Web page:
The 14th Film4 FrightFest in London felt renewed, as if the organisers had looked at the genre and what it has been going through since the last event, and having taken stock, curated a selection that showed it to be in rude health. Films this year showed that filmmakers have been examining the genre itself, looking at the work of those around them as well as their own, and coming to some clear conclusions. The beneficiaries of this reflection? The fans.
The throughline this year was quality. Better film-making, better acting, more interesting stories being told or interesting variations on standards. If last year felt like a fight between 70s prog rock and modern manufactured pop, this year felt like experienced musicians showing us talent and range, whatever the genre or subgenre, all performing well regardless of how fans reacted. Conversations in the foyer, when negative, often still included phrases like “… but it was still well-made” or “it was still well-acted” and other such comments.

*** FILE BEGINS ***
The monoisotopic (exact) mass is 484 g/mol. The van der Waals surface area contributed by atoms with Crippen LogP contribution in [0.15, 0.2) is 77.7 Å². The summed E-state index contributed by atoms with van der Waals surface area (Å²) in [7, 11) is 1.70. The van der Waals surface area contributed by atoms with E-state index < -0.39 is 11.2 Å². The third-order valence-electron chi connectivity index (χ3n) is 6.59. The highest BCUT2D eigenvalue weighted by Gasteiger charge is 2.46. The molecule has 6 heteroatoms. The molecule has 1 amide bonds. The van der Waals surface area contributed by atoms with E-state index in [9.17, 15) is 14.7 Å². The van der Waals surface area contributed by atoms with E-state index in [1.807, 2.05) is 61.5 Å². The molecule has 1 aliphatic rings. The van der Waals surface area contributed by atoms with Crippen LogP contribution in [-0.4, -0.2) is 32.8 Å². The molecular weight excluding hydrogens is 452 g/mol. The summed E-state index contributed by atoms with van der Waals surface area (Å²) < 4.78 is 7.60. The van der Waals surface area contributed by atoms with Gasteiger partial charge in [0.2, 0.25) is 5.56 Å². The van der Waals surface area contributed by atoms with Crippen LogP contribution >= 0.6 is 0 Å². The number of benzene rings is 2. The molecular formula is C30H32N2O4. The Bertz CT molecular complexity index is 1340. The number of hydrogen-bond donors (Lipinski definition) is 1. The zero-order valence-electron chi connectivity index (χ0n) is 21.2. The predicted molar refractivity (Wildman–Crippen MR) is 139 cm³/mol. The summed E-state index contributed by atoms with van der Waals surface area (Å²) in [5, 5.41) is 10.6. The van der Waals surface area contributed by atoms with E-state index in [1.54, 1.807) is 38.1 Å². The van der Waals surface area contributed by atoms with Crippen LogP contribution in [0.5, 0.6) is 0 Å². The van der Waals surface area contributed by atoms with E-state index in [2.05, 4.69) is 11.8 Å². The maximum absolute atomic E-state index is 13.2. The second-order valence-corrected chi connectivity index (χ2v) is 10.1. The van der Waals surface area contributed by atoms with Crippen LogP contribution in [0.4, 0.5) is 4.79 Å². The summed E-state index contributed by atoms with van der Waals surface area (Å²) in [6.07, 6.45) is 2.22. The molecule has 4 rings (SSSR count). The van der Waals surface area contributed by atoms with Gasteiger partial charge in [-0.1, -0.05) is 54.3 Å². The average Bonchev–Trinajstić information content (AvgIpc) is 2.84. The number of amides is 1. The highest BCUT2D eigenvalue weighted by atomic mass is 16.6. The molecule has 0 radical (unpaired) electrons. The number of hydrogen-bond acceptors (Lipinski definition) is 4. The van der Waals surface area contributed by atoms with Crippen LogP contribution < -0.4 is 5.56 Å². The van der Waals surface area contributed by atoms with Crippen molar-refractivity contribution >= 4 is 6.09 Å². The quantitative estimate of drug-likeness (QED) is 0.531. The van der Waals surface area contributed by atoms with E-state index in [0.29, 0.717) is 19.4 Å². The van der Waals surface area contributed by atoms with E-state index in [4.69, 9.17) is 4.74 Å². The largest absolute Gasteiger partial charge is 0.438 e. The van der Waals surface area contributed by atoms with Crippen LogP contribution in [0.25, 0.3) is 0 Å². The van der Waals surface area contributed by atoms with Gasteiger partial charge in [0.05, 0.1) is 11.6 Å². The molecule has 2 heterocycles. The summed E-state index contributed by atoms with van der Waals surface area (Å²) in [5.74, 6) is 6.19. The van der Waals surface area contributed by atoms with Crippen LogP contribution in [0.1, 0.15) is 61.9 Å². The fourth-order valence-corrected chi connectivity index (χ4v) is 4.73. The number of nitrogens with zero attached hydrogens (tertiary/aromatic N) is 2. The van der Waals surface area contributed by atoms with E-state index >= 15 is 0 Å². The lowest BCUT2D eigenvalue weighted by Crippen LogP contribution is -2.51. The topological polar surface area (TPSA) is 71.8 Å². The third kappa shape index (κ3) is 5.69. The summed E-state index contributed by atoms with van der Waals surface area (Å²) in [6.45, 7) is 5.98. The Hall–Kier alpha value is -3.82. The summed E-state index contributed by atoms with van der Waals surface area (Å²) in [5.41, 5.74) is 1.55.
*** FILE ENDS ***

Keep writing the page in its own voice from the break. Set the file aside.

The following twelve films screened in the main screen proved to be representative of this careful curation. There was an interesting visual throughline between trippy opener The Dead 2: India, druggy Brit horror Dementamania and shroomy Hammer of the Gods. The first two divided viewers, but were thoroughly well-made with a fierce sense of independent film-making about them. The Ford Brothers took their vision of World War Z (the book, not the film!) further, using Rajasthan to open up their canvas and deliver horror with real heart while still generating thrills and spills in both daylight and the darkness of night. The action was ramped up from The Dead without ever turning into a full-on action-horror, while the soundtrack nodded to Mychael Danna and the editing to a more trance video style. A few key performances held up the script’s ambitions over some first-time actors who improved over the course of the film, and the climax combined emotion, spirituality and grim political expediency, in true Romero fashion.